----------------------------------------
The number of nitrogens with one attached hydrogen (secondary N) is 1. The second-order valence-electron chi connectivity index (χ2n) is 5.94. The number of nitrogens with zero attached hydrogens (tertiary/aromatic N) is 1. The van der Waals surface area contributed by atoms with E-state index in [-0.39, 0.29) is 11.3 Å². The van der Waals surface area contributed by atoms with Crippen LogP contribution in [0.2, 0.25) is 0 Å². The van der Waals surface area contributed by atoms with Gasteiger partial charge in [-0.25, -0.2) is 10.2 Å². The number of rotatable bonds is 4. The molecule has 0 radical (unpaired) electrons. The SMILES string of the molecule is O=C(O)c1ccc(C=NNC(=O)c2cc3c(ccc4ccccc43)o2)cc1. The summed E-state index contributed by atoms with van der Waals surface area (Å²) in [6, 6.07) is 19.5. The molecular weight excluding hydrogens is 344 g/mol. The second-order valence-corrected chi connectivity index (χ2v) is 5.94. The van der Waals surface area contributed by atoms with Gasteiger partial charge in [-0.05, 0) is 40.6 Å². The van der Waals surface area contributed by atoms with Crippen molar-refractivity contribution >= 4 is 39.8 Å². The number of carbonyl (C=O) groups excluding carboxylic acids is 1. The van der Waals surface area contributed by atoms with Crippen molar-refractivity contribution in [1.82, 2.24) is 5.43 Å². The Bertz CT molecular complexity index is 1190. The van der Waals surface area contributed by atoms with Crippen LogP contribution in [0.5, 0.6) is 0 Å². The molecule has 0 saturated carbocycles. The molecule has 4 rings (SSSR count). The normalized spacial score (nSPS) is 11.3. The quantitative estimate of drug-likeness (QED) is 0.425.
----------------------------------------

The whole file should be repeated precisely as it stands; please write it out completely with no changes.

The number of nitrogens with one attached hydrogen (secondary N) is 1. The second-order valence-electron chi connectivity index (χ2n) is 5.94. The number of nitrogens with zero attached hydrogens (tertiary/aromatic N) is 1. The van der Waals surface area contributed by atoms with E-state index in [-0.39, 0.29) is 11.3 Å². The van der Waals surface area contributed by atoms with Crippen LogP contribution in [0.2, 0.25) is 0 Å². The van der Waals surface area contributed by atoms with Gasteiger partial charge in [-0.25, -0.2) is 10.2 Å². The number of rotatable bonds is 4. The molecule has 0 radical (unpaired) electrons. The SMILES string of the molecule is O=C(O)c1ccc(C=NNC(=O)c2cc3c(ccc4ccccc43)o2)cc1. The summed E-state index contributed by atoms with van der Waals surface area (Å²) in [6, 6.07) is 19.5. The molecular weight excluding hydrogens is 344 g/mol. The second-order valence-corrected chi connectivity index (χ2v) is 5.94. The van der Waals surface area contributed by atoms with Gasteiger partial charge in [-0.05, 0) is 40.6 Å². The van der Waals surface area contributed by atoms with Crippen molar-refractivity contribution >= 4 is 39.8 Å². The number of carbonyl (C=O) groups excluding carboxylic acids is 1. The van der Waals surface area contributed by atoms with Crippen molar-refractivity contribution in [1.82, 2.24) is 5.43 Å². The Bertz CT molecular complexity index is 1190. The van der Waals surface area contributed by atoms with Crippen LogP contribution in [0.5, 0.6) is 0 Å². The molecule has 0 saturated carbocycles. The molecule has 4 rings (SSSR count). The normalized spacial score (nSPS) is 11.3. The quantitative estimate of drug-likeness (QED) is 0.425.